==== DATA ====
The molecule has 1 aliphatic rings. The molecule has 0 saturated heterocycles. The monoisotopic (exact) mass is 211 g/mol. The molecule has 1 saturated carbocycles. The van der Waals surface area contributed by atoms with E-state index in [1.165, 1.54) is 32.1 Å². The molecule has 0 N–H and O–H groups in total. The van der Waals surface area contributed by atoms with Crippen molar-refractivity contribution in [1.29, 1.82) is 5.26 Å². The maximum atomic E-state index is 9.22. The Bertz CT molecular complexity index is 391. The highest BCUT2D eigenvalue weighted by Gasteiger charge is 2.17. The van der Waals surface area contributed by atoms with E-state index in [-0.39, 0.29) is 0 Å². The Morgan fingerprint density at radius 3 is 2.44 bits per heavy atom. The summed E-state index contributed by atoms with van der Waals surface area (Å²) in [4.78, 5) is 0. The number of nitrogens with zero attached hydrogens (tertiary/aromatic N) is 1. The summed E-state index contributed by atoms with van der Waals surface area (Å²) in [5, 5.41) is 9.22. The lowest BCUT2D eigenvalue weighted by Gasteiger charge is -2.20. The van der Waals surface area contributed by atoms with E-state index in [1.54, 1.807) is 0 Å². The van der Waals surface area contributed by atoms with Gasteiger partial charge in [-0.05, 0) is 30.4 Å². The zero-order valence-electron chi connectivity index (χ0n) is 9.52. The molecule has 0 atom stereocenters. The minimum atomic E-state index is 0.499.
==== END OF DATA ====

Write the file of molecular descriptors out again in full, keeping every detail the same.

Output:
The molecule has 1 aliphatic rings. The molecule has 0 saturated heterocycles. The monoisotopic (exact) mass is 211 g/mol. The molecule has 1 saturated carbocycles. The van der Waals surface area contributed by atoms with E-state index in [1.165, 1.54) is 32.1 Å². The molecule has 0 N–H and O–H groups in total. The van der Waals surface area contributed by atoms with Crippen molar-refractivity contribution in [1.29, 1.82) is 5.26 Å². The maximum atomic E-state index is 9.22. The Bertz CT molecular complexity index is 391. The highest BCUT2D eigenvalue weighted by Gasteiger charge is 2.17. The van der Waals surface area contributed by atoms with E-state index in [-0.39, 0.29) is 0 Å². The Morgan fingerprint density at radius 3 is 2.44 bits per heavy atom. The summed E-state index contributed by atoms with van der Waals surface area (Å²) in [4.78, 5) is 0. The number of nitrogens with zero attached hydrogens (tertiary/aromatic N) is 1. The summed E-state index contributed by atoms with van der Waals surface area (Å²) in [5, 5.41) is 9.22. The lowest BCUT2D eigenvalue weighted by Gasteiger charge is -2.20. The van der Waals surface area contributed by atoms with E-state index in [1.54, 1.807) is 0 Å². The van der Waals surface area contributed by atoms with Gasteiger partial charge in [-0.05, 0) is 30.4 Å². The zero-order valence-electron chi connectivity index (χ0n) is 9.52. The molecule has 0 atom stereocenters. The minimum atomic E-state index is 0.499.